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For elk we use a block and tackle type pulley system (7:1 mechanical advantage).  The hard part is getting it up high enough.  The rope to tie off the pulleys, the pulleys themselves and the gambrel take up probably close to 3' feet of height.  For a hog you'd need the length of the animal plus the height above the ground to get it into the scalding barrel safely.  So if the pig is say 5' from Achilles tendon to snout while stretched out hanging, and the top of the barrel is 4' from the ground (34.5" for the barrel and about a foot for a burner) that's a minimum of 12' height required.  For an elk I need about that because the length is more than a pig, but no scalding barrel to clear.  If you use a winch like shown in the drawing in the OP you might be able to cut that height down to 10-11' because that won't use as much of the available height as what I have.

But if you can get the height, one decently strong person can lift even a good size elk (700lbs) by themselves.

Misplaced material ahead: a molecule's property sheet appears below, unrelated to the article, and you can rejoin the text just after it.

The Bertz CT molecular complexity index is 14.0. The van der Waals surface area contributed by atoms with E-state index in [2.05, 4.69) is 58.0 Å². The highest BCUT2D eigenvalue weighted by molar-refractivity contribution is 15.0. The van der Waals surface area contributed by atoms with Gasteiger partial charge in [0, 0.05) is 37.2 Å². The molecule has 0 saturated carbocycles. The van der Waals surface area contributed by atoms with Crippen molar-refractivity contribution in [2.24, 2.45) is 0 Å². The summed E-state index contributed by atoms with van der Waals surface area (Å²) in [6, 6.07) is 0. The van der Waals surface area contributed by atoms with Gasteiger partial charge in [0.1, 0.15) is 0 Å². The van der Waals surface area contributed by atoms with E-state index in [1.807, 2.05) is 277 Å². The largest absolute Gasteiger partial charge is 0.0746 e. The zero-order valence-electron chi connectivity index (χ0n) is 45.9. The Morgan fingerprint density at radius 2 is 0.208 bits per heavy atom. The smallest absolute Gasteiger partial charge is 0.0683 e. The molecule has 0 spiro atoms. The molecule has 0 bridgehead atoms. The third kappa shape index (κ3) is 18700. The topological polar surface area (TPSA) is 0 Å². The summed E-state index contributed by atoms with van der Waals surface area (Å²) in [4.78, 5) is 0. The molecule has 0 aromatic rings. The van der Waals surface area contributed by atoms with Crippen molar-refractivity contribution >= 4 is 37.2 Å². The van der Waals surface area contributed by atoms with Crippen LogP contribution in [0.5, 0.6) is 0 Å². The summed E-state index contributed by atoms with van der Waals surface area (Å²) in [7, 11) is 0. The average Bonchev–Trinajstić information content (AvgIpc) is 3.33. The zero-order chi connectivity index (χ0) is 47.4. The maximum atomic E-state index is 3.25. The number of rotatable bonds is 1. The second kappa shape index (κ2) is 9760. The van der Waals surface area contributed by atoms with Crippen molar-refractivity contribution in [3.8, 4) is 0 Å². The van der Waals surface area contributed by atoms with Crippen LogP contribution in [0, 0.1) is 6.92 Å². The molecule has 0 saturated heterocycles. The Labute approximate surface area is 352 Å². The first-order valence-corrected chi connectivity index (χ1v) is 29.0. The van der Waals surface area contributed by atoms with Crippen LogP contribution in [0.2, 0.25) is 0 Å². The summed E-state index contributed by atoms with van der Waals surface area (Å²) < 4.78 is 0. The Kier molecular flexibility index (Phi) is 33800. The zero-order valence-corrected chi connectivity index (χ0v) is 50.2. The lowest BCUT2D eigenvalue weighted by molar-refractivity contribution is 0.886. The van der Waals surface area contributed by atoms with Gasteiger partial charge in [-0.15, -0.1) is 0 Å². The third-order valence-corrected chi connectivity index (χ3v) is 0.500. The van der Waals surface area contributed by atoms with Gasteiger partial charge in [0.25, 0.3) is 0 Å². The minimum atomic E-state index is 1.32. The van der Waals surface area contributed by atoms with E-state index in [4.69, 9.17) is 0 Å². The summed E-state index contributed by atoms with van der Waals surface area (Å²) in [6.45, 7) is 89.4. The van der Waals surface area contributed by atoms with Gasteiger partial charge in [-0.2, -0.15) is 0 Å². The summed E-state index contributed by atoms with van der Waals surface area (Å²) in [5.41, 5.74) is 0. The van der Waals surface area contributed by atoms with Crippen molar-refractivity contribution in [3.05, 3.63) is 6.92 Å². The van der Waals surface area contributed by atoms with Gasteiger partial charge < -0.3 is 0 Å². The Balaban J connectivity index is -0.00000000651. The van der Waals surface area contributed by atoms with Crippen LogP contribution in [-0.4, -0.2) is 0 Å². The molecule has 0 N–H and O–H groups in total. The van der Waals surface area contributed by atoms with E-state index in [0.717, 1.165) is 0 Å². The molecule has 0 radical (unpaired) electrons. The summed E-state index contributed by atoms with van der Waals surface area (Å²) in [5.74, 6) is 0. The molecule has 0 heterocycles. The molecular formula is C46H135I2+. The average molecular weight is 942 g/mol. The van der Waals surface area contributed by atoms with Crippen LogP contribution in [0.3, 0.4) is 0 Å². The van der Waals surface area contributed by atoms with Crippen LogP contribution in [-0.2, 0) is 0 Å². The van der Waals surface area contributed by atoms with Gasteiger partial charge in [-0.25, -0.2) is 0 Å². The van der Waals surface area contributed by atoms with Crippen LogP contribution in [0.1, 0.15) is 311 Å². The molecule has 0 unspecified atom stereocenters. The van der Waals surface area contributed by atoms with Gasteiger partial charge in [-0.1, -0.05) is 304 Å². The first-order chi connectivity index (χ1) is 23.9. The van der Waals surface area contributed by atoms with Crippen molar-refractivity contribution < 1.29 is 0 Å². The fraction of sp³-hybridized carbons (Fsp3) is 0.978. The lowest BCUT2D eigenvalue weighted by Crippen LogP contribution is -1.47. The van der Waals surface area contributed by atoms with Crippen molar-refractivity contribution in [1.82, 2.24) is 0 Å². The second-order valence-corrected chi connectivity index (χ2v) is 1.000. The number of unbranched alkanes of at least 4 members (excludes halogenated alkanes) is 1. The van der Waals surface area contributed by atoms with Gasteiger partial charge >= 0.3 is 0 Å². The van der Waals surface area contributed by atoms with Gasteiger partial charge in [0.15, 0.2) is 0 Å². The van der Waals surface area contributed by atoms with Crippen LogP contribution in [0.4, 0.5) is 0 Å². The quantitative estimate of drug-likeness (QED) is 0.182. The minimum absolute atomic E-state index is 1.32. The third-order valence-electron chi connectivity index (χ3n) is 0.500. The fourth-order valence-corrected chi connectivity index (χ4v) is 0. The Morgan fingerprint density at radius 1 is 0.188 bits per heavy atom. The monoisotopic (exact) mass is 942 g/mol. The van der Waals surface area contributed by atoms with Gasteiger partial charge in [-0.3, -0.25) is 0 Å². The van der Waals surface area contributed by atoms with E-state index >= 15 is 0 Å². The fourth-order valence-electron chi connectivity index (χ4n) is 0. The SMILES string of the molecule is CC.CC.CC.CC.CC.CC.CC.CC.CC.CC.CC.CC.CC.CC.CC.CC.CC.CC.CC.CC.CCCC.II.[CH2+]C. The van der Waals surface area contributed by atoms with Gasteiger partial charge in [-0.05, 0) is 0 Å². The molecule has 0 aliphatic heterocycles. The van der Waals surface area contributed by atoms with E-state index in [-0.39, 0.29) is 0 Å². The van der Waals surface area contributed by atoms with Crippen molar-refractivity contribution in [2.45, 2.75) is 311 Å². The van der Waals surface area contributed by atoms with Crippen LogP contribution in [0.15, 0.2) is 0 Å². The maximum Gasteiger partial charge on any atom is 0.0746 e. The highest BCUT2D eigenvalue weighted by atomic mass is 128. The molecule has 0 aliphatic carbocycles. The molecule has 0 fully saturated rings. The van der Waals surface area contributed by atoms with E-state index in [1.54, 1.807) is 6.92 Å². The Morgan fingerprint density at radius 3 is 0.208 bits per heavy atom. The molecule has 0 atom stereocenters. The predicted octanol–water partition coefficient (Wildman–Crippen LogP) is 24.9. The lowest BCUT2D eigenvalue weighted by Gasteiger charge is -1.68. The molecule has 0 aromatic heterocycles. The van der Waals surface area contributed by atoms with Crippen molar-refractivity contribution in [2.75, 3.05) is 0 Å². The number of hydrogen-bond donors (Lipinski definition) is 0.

jordan barton
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so here are the photos of my neighbours swing boom. He says he uses it mainly for lifting fuel tanks in his trucks. It is located in his driveway. He said he uses a chain hoist to lift the tanks with. The top of the pole is attached with some cable and "U" clamps. I like it!



"tucked" into the base of the tree.


Showing the end of it.




 
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There's a Foxfire Book on this subject.  I don't have it in front of me, but there you go.
 
gardener & author
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Location: Tasmania
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When we had a mobile butcher here to butcher pigs, he had a bathtub-shaped metal trough for the scalding, so the pig only needed to be lowered in and out once. If you put a the tub in the right place, you could do this with a rope over a branch or beam.

Here's photos from how the process went with the mobile butcher: https://thenourishinghearthfire.com/2018/06/26/pig-day/